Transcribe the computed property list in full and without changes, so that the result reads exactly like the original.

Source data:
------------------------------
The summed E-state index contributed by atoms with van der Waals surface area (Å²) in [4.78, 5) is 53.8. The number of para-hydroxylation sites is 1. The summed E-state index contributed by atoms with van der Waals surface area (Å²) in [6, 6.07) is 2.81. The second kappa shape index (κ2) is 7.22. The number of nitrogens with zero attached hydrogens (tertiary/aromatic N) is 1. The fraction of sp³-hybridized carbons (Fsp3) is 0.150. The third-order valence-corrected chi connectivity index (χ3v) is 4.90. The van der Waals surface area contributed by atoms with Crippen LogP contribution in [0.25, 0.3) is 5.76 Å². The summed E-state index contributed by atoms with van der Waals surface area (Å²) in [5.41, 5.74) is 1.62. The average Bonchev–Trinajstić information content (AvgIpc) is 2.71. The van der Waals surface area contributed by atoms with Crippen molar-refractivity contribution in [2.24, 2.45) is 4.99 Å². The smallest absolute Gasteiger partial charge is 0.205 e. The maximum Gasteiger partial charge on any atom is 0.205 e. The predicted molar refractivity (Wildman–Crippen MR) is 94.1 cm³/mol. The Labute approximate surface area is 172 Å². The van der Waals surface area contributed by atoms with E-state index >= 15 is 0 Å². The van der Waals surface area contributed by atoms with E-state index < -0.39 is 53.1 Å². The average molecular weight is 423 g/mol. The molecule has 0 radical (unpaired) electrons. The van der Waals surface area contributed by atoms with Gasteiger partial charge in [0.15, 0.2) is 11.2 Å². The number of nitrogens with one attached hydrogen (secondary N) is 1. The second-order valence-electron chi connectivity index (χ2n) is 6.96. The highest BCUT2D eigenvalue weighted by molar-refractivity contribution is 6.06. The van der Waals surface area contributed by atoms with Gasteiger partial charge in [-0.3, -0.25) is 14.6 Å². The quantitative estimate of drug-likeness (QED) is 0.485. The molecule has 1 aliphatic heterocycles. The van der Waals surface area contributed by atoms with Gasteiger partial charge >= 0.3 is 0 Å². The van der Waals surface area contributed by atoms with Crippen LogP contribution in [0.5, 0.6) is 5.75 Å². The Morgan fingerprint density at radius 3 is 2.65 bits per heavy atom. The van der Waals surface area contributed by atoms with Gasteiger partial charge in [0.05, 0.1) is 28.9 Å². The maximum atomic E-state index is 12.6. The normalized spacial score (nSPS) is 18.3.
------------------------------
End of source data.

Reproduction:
The summed E-state index contributed by atoms with van der Waals surface area (Å²) in [4.78, 5) is 53.8. The number of para-hydroxylation sites is 1. The summed E-state index contributed by atoms with van der Waals surface area (Å²) in [6, 6.07) is 2.81. The second kappa shape index (κ2) is 7.22. The number of nitrogens with zero attached hydrogens (tertiary/aromatic N) is 1. The fraction of sp³-hybridized carbons (Fsp3) is 0.150. The third-order valence-corrected chi connectivity index (χ3v) is 4.90. The van der Waals surface area contributed by atoms with Crippen LogP contribution in [0.25, 0.3) is 5.76 Å². The summed E-state index contributed by atoms with van der Waals surface area (Å²) in [5.41, 5.74) is 1.62. The average Bonchev–Trinajstić information content (AvgIpc) is 2.71. The van der Waals surface area contributed by atoms with Crippen molar-refractivity contribution in [2.24, 2.45) is 4.99 Å². The smallest absolute Gasteiger partial charge is 0.205 e. The maximum Gasteiger partial charge on any atom is 0.205 e. The predicted molar refractivity (Wildman–Crippen MR) is 94.1 cm³/mol. The Labute approximate surface area is 172 Å². The van der Waals surface area contributed by atoms with E-state index >= 15 is 0 Å². The van der Waals surface area contributed by atoms with E-state index < -0.39 is 53.1 Å². The average molecular weight is 423 g/mol. The molecule has 0 radical (unpaired) electrons. The van der Waals surface area contributed by atoms with Gasteiger partial charge in [0.15, 0.2) is 11.2 Å². The number of nitrogens with one attached hydrogen (secondary N) is 1. The second-order valence-electron chi connectivity index (χ2n) is 6.96. The highest BCUT2D eigenvalue weighted by molar-refractivity contribution is 6.06. The van der Waals surface area contributed by atoms with Gasteiger partial charge in [-0.3, -0.25) is 14.6 Å². The quantitative estimate of drug-likeness (QED) is 0.485. The molecule has 1 aliphatic heterocycles. The van der Waals surface area contributed by atoms with Gasteiger partial charge >= 0.3 is 0 Å². The van der Waals surface area contributed by atoms with Crippen LogP contribution in [0.5, 0.6) is 5.75 Å². The Morgan fingerprint density at radius 3 is 2.65 bits per heavy atom. The van der Waals surface area contributed by atoms with Gasteiger partial charge in [0.05, 0.1) is 28.9 Å². The maximum atomic E-state index is 12.6. The normalized spacial score (nSPS) is 18.3.